His first exhibit is the world of his own five children. We are told the competitive drive of each, his attitude toward money and success, his ability to stick to a hobby, and his ability to get along with people. We are told that the Linkletters transferred their children from a school with high standards to one less demanding so that they might "achieve success more easily and find out what it tasted like." We are told, in the only reference to art and music in the book, about the world of the child, that one son is "artistic like his mother." He plays a rock and roll guitar, and he built a fort out of colored marshmallows, mirrors, and tiny flags. (A microcosm of the Linkletter world?)
Linkletter's generalizations about psychology include a disclaimer about the harmfulness of toy guns (his own Link Research Corporation works closely with the Mattel toy company-makers of some of the most offensive war toys whose commercials approach hysteria during the Christmas shopping season from roughly mid-July to December). Several pages are given to a righteous attack on the child psychologists who, says Linkletter, made a whole generation of parents afraid of their kids-the same kids whose brassiness, encouraged by Linkletter, makes his program possible and popular. Unlike most entertainers who fear controversy, the outspoken Linkletter comes out four-square for spanking and against high school kids owning cars.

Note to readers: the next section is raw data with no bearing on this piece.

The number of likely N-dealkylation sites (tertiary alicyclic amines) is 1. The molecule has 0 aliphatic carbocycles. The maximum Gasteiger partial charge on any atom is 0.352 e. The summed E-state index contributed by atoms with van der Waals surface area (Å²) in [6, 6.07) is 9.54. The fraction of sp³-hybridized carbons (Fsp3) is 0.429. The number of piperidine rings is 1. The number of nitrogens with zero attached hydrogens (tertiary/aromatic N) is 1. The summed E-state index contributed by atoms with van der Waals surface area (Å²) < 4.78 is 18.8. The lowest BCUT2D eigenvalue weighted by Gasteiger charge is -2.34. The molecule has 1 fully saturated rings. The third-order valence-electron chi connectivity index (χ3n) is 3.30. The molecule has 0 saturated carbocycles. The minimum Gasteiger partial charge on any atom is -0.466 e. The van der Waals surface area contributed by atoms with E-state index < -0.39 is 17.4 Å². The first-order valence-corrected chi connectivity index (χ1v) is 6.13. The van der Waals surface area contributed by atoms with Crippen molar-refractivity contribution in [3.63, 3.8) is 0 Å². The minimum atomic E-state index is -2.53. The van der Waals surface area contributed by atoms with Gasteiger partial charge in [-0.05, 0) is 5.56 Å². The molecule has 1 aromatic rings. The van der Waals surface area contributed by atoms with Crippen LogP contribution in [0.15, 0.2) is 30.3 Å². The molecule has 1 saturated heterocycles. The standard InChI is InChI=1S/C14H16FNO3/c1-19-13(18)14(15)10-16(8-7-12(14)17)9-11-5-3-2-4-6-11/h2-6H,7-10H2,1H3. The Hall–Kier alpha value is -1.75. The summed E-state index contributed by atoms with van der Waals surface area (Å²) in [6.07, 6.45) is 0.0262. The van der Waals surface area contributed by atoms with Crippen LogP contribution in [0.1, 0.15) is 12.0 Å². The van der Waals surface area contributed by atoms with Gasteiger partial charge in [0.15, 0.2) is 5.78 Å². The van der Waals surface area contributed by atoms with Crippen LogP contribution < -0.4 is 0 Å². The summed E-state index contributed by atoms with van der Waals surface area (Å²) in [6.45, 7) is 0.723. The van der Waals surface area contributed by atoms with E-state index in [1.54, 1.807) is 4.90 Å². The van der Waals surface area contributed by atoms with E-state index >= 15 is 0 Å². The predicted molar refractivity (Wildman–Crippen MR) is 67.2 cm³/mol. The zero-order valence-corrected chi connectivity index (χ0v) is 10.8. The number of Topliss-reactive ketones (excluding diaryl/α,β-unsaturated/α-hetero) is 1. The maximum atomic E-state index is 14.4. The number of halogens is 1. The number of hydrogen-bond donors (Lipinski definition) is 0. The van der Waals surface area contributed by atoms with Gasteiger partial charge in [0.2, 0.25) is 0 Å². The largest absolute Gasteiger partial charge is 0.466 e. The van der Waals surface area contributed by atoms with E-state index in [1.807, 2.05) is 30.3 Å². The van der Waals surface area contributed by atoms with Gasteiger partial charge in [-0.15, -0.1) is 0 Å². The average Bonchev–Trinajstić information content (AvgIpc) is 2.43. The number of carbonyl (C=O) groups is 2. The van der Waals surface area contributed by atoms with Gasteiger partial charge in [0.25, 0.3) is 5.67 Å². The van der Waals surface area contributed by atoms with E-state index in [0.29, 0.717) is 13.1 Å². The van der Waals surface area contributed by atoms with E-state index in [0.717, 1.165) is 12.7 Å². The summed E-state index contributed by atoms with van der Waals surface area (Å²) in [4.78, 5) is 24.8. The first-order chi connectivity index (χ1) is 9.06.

The bulk of the book contains examples of the questions he uses to prime children so that he may better understand them: "What does your Dad do for fun?" "What do people do when they get married?" "What did your mother tell you not to say?" "What has happened at your house that's funny, something about your mother and father?" When European children had the decency to register shock at his prying, Linkletter was forced to abandon a projected "Kids Say the Darndest Things All Over the World."
This defeat prompted an impartial comparison of American and European children. He concedes that we Americans sometimes go too far with our business of being a good sport, but it would be hard to "introduce the goose-step mentality into this country"--unless it had a rock and roll beat. American kids are "less regimented, in school and in the home, they are more individualistic." Some of them occasionally clean their white bucks.
Yes, American kids can be relied upon to turn their parental boudoir into an isolation booth, with prompting from Linkletter, but The Secret World of Kids is still a well-kept secret. Art Linkletter is not even in the same galaxy.